In addition, the Treasury Department also designated four individuals and three entities for their purported role in laundering money for Ayman Joumaa, an alleged drug trafficker and money-launderer currently under indictment by a U.S. federal court.
"The Joumaa network is a sophisticated multi-national money-laundering ring, which launders the proceeds of drug trafficking for the benefit of criminals and the terrorist group Hizballah," David S. Cohen, under secretary for terrorism and financial Intelligence, said in a written statement. "We and our partners will continue to aggressively map, expose and disable this network, as we are doing with today's sanctions."
Ali Mohamad Saleh, a Lebanese Colombian national, was designated as a "specially designated global terrorist" for his role directing Hezbollah's fund-raising activities in the Americas, Treasury said in a press release. Previously designated under separate sanctions for his role as a money-launderer for other organizations, Saleh solicited donations for Hezbollah from Colombian business owners and residents, and coordinated the transfer of those funds via Venezuela to Hezbollah's base in Lebanon. He also maintained communication with suspected Hezbollah operatives in Venezuela, Germany, Lebanon and Saudi Arabia the Treasury Department said.
By Terry Frieden
A 20-year-old Saudi student in Texas has been convicted by an Amarillo federal jury of attempting to use a weapon of mass destruction.
Although Khalid Ali Aldawsari had not yet constructed a bomb or selected a target, a jury found him guilty of the WMD charge and of illegally buying chemicals on line. The jury was unanimous in its decision.
The arrest focused attention again on the danger posed by "lone-wolf" terrorists.
Prosecutors told jurors the defendant's journal showed he had intended to cause violence and that he believed "it is time for jihad." The government said Aldawsari had a target list that showed he considered trying to blow up hydroelectric dams and nuclear power plants. His list also included the Dallas home of former president George W. Bush. FULL POST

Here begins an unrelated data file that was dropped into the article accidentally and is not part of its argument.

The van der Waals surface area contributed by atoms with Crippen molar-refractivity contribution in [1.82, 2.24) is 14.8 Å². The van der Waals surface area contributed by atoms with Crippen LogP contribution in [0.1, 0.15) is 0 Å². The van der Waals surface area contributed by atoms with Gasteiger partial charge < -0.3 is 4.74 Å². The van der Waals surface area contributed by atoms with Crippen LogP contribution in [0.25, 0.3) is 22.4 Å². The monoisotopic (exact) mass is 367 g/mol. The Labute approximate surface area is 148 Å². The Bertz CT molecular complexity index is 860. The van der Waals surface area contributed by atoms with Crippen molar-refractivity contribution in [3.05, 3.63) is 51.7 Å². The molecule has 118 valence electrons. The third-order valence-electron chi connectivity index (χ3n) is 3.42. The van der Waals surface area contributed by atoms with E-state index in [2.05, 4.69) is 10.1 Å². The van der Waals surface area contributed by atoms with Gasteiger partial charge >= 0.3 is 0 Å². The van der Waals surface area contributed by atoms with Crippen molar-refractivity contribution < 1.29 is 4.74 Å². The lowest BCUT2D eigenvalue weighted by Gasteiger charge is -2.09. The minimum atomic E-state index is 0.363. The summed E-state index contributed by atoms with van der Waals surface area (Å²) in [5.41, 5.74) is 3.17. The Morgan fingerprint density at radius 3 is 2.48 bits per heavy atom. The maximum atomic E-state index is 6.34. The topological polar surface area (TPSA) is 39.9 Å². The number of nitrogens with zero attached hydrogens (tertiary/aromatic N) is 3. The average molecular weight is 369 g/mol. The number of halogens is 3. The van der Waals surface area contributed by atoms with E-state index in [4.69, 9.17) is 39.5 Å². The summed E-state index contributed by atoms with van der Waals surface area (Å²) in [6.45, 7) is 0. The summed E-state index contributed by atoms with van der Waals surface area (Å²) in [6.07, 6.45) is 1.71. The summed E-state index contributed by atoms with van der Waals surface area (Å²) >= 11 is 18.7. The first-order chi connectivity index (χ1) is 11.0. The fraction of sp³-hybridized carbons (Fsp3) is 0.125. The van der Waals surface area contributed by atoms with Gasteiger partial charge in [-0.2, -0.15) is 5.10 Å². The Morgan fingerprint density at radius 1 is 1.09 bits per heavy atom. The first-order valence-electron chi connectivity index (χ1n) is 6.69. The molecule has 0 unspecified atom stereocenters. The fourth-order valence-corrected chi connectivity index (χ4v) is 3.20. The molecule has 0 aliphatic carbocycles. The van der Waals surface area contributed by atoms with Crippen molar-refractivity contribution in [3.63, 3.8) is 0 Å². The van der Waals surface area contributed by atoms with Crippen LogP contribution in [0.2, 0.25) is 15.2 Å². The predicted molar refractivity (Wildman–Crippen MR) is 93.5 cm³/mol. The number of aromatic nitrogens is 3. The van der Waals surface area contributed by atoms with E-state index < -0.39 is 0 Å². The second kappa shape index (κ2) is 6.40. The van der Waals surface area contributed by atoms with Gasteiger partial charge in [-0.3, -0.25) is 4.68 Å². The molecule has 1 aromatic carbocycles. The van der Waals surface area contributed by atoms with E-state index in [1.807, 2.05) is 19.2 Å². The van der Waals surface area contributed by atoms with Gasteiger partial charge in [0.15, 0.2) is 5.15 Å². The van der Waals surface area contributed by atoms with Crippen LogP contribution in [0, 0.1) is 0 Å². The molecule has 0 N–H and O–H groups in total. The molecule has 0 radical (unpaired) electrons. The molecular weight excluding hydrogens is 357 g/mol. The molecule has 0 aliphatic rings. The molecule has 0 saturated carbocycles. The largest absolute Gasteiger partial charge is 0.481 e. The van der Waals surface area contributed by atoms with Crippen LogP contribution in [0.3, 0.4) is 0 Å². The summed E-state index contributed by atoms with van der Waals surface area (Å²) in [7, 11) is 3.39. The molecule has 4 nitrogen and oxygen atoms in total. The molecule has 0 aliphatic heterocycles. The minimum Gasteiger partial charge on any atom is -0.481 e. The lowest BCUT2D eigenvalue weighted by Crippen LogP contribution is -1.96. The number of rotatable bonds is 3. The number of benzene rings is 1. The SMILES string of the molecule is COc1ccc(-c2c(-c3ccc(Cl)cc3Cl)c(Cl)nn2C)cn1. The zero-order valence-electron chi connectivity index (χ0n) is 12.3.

Pakistani army chief Gen. Ashfaq Pervez Kayani complained to U.S. Gen. John Allen about Taliban incursions from Afghanistan into Pakistan when he met the commander of NATO forces in Afghanistan, a Pakistani army source said Wednesday.
Kayani urged NATO to stop militants from crossing the border, according to the source, who was not authorized to speak to the media.
Such action would help strengthen relations between the Pakistani armed forces and NATO, the source said Kayani told the American general.
Relations between Pakistan and the United States are tense, with Pakistanis especially frustrated by what they say are U.S. drone attacks on suspected militants in their country.
NATO's International Security Assistance Force did not immediately comment on the reported meeting.
A newly released photo shows Maj. Nidal Hasan now with a beard. The photo was provided by the Bell County Sheriff's Office in Texas.
Hasan, an Army psychiatrist, is accused of killing 13 people and wounding 32 others during a shooting rampage at Fort Hood, Texas in November 2009.